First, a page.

Love can only be known apophatically, that is, in terms of what it isn’t. Thus, love is not romance, not loyalty, not emotion, not anything we can say, point to, or believe in. Herein the humility of love. We don’t know what it is.
Love is not what the culture says it is. The culture says love is romance. This is not true. Love is quieter, humbler and steadier than that. Romance is incidental. Comes and goes.
The parable of the Good Samaritan tells us what love is—an uncaused and spontaneous action of the heart. It also tells us what love is not—a good intention, a romance or beautiful words. There’s nothing in it of culture or convention. It makes no distinctions.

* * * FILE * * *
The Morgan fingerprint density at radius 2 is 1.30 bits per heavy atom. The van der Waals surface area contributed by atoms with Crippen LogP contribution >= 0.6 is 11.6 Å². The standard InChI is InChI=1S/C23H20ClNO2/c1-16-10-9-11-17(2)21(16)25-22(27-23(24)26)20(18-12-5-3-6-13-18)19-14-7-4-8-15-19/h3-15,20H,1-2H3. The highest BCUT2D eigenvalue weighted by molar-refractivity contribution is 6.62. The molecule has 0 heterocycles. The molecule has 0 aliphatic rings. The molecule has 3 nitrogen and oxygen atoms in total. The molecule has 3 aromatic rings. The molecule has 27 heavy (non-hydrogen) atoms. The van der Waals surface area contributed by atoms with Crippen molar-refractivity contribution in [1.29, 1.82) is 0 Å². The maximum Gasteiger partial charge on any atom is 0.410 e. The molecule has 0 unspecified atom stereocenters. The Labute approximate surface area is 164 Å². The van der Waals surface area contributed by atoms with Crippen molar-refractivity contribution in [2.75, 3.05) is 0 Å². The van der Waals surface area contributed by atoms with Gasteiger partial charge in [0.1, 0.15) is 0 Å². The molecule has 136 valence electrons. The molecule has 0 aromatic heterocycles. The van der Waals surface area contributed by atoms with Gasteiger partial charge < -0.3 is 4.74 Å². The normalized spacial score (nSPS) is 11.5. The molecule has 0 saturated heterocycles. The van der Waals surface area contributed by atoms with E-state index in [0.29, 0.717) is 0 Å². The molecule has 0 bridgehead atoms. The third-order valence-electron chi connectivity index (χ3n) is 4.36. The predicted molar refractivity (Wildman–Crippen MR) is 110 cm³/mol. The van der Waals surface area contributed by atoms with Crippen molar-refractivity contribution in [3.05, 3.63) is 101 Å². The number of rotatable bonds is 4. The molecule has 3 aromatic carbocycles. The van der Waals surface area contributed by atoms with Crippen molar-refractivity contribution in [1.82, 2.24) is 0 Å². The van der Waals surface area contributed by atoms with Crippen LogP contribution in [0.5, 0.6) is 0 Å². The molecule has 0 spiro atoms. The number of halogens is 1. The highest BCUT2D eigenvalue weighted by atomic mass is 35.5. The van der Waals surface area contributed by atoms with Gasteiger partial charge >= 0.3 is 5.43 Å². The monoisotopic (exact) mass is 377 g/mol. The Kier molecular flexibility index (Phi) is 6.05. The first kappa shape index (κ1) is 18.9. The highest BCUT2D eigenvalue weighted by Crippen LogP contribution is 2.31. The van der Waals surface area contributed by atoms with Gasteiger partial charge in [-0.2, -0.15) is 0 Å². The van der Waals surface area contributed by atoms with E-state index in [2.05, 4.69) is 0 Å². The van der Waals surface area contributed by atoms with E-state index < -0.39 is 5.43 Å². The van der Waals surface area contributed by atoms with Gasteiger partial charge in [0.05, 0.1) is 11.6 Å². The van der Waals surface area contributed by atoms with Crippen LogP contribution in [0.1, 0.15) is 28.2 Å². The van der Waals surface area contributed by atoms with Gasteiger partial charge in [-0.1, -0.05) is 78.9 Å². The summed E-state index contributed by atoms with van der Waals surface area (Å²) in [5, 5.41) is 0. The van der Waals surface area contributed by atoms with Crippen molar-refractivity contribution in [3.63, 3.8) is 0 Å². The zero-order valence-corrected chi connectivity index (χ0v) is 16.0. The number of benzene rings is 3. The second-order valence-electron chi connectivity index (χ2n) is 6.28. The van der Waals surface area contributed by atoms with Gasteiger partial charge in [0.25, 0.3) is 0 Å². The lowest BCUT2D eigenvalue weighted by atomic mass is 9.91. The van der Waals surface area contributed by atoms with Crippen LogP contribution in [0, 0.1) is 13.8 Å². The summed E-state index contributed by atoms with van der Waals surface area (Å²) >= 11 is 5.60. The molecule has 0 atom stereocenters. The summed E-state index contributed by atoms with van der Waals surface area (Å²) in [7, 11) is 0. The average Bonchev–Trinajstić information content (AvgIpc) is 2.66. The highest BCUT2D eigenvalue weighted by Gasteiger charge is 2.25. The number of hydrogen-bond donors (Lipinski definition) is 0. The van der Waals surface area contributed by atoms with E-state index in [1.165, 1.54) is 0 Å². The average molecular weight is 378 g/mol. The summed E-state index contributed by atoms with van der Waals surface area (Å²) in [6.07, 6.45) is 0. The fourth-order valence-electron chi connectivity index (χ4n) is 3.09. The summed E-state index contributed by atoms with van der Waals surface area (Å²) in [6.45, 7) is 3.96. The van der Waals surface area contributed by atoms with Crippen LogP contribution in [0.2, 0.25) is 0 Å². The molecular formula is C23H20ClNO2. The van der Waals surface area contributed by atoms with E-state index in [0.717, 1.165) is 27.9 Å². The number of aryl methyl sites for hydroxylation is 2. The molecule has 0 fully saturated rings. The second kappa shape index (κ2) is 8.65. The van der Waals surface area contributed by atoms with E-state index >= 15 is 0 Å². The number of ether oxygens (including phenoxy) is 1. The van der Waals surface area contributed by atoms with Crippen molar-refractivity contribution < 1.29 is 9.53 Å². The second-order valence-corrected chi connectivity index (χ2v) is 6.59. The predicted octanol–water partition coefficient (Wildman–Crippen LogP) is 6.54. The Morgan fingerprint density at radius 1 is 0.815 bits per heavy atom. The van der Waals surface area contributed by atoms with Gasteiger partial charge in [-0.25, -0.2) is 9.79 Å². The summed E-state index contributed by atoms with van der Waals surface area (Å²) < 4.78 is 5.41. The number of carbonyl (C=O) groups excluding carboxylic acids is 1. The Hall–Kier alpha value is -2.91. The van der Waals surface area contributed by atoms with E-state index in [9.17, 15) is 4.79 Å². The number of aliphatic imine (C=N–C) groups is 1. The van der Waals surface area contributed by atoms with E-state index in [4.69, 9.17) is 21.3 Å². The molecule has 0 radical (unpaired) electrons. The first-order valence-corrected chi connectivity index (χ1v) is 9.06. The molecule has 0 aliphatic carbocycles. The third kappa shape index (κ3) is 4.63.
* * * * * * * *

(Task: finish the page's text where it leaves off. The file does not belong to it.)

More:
Love is radically inclusive, has no favourites, admits no exceptions, neither waxes nor wanes. We cannot speak of ‘true’ love because love cannot be commodified, categorized or confined. “Love everything that breathes,” said Gurdjieff.
One day in the near future machines will introduce us to each other. Oh, wait. I notice that Bumble is seeking a US$7-billion valuation as it enters the IPO market.